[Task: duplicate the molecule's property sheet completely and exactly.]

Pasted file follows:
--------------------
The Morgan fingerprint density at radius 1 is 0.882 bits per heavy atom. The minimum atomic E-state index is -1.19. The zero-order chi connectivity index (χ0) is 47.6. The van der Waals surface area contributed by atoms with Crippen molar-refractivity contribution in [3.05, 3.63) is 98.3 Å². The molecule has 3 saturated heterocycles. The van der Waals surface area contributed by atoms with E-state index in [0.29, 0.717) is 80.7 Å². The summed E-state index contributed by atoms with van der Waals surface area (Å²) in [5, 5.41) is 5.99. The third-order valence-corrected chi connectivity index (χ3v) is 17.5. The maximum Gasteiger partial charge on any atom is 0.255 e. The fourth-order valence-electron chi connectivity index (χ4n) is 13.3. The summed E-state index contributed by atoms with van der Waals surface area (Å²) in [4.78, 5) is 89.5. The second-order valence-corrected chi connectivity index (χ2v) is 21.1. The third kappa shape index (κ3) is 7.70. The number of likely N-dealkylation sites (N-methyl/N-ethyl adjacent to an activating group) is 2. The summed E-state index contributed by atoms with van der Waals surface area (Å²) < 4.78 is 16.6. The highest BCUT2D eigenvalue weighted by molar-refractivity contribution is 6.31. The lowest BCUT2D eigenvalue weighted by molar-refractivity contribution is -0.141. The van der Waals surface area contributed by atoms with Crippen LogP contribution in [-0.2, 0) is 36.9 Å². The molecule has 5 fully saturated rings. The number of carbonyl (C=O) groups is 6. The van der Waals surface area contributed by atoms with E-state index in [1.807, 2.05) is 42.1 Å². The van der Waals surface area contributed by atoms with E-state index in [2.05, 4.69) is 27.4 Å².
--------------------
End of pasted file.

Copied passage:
The Morgan fingerprint density at radius 1 is 0.882 bits per heavy atom. The minimum atomic E-state index is -1.19. The zero-order chi connectivity index (χ0) is 47.6. The van der Waals surface area contributed by atoms with Crippen molar-refractivity contribution in [3.05, 3.63) is 98.3 Å². The molecule has 3 saturated heterocycles. The van der Waals surface area contributed by atoms with E-state index in [0.29, 0.717) is 80.7 Å². The summed E-state index contributed by atoms with van der Waals surface area (Å²) in [5, 5.41) is 5.99. The third-order valence-corrected chi connectivity index (χ3v) is 17.5. The maximum Gasteiger partial charge on any atom is 0.255 e. The fourth-order valence-electron chi connectivity index (χ4n) is 13.3. The summed E-state index contributed by atoms with van der Waals surface area (Å²) in [4.78, 5) is 89.5. The second-order valence-corrected chi connectivity index (χ2v) is 21.1. The third kappa shape index (κ3) is 7.70. The number of likely N-dealkylation sites (N-methyl/N-ethyl adjacent to an activating group) is 2. The summed E-state index contributed by atoms with van der Waals surface area (Å²) < 4.78 is 16.6. The highest BCUT2D eigenvalue weighted by molar-refractivity contribution is 6.31. The lowest BCUT2D eigenvalue weighted by molar-refractivity contribution is -0.141. The van der Waals surface area contributed by atoms with Crippen LogP contribution in [-0.2, 0) is 36.9 Å². The molecule has 5 fully saturated rings. The number of carbonyl (C=O) groups is 6. The van der Waals surface area contributed by atoms with E-state index in [1.807, 2.05) is 42.1 Å². The van der Waals surface area contributed by atoms with E-state index in [2.05, 4.69) is 27.4 Å².